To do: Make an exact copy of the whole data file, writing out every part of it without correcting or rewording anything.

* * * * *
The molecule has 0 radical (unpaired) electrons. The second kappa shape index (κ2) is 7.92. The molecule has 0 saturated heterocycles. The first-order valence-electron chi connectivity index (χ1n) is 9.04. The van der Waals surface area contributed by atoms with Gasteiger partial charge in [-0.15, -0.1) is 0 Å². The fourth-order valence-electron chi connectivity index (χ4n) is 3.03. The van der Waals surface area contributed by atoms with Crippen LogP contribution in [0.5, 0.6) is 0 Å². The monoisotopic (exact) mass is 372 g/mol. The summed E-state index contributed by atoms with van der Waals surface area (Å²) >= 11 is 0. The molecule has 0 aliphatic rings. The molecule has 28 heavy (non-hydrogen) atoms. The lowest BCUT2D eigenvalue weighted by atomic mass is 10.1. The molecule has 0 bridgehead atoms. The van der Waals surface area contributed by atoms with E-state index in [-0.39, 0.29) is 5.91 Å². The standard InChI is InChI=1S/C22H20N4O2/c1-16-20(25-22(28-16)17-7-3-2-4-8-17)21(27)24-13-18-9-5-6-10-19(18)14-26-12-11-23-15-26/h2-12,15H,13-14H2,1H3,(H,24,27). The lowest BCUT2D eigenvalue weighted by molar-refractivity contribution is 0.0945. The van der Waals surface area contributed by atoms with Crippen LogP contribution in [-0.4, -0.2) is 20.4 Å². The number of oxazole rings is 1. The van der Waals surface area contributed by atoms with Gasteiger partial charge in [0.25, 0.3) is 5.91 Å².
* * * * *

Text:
The molecule has 0 radical (unpaired) electrons. The second kappa shape index (κ2) is 7.92. The molecule has 0 saturated heterocycles. The first-order valence-electron chi connectivity index (χ1n) is 9.04. The van der Waals surface area contributed by atoms with Gasteiger partial charge in [-0.15, -0.1) is 0 Å². The fourth-order valence-electron chi connectivity index (χ4n) is 3.03. The van der Waals surface area contributed by atoms with Crippen LogP contribution in [0.5, 0.6) is 0 Å². The monoisotopic (exact) mass is 372 g/mol. The summed E-state index contributed by atoms with van der Waals surface area (Å²) >= 11 is 0. The molecule has 0 aliphatic rings. The molecule has 28 heavy (non-hydrogen) atoms. The lowest BCUT2D eigenvalue weighted by atomic mass is 10.1. The molecule has 0 bridgehead atoms. The van der Waals surface area contributed by atoms with E-state index in [-0.39, 0.29) is 5.91 Å². The standard InChI is InChI=1S/C22H20N4O2/c1-16-20(25-22(28-16)17-7-3-2-4-8-17)21(27)24-13-18-9-5-6-10-19(18)14-26-12-11-23-15-26/h2-12,15H,13-14H2,1H3,(H,24,27). The lowest BCUT2D eigenvalue weighted by molar-refractivity contribution is 0.0945. The van der Waals surface area contributed by atoms with Crippen LogP contribution in [-0.4, -0.2) is 20.4 Å². The number of oxazole rings is 1. The van der Waals surface area contributed by atoms with Gasteiger partial charge in [0.25, 0.3) is 5.91 Å².